Even on the purported spurious receipts that prosecution witness Pantaleon testified on, there is no showing that Arriola was instrumental or participated in their preparation or that he knew of their fraudulent nature.

It bears emphasis that references to petitioner Arriola in the Decision on the administrative case against Nicolas were made only for the purpose of determining the culpability of the latter. These statements, therefore, are in no way binding on Arriola.

Given that the evidence presented by the prosecution against petitioners does not prima facie prove petitioners' culpability beyond reasonable doubt, the burden of evidence did not shift to the defense. The Court thus finds that public respondent gravely abused its discretion in denying their Demurrer to Evidence.

WHEREFORE, the consolidated Petitions for certiorari and prohibition are GRANTED. The Sandiganbayan's assailed Resolutions dated August 31, 2006 and December 7, 2006 are ANNULLED and SET ASIDE for having been issued with grave abuse of discretion. The separate Demurrer to Evidence of petitioners are accordingly GRANTED and the cases against them DISMISSED.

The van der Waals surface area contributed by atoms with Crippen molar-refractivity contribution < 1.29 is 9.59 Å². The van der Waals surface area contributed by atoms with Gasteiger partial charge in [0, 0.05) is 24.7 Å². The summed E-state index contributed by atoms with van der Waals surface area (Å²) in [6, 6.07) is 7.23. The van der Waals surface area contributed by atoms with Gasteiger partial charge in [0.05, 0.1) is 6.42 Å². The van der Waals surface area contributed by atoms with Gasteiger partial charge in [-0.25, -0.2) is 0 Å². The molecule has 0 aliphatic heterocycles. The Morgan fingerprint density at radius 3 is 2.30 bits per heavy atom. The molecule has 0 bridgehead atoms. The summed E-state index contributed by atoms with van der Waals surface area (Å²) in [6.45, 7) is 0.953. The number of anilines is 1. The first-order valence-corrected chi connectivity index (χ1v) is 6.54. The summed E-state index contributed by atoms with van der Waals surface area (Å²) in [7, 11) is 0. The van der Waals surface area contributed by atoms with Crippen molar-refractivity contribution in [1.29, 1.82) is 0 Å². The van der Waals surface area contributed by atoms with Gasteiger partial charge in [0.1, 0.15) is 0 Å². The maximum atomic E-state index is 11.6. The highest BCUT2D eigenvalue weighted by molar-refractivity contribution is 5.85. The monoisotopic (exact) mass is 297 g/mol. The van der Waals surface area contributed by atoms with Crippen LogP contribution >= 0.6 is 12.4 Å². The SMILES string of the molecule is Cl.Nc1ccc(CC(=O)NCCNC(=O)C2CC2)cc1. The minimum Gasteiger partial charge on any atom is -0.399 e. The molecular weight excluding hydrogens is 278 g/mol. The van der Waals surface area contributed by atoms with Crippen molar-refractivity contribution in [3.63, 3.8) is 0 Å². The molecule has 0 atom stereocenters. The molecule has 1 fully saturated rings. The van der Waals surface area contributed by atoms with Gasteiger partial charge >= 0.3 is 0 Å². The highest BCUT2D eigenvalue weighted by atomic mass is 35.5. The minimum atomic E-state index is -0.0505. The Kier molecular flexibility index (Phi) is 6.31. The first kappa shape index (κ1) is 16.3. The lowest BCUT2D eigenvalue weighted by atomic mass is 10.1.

* "Wilfredo" in some pleadings.

1 Penned by Justice Godofredo L. Legaspi, chairperson of the Third Division of the Sandiganbayan and concurred in by Justices Efren N. De La Cruz and Norberto Y. Geraldez. Rollo, G.R. NOS. 175930-31, pp. 125 - 132; rollo, G.R. NOS. 176010-11, pp. 39-46.

2 Id. at 133-134; id. at 66-67.

3 Similarly entitled "People of the Philippines v. Wilfred A. Nicolas, J. Francisco Arriola and John Doe."

4 Section 3604. Statutory Offenses of Officials and Employees. - Every official, agent or employee of the Bureau or of any other agency of the government charged with the enforcement of the provisions of this Code, who is guilty of any delinquency herein below indicated shall be punished with a fine of not less than Five Thousand Pesos nor more than Fifty Thousand Pesos and imprisonment for not less than one year nor more than ten years and perpetual disqualification to hold public office, to vote and to participate in any public election: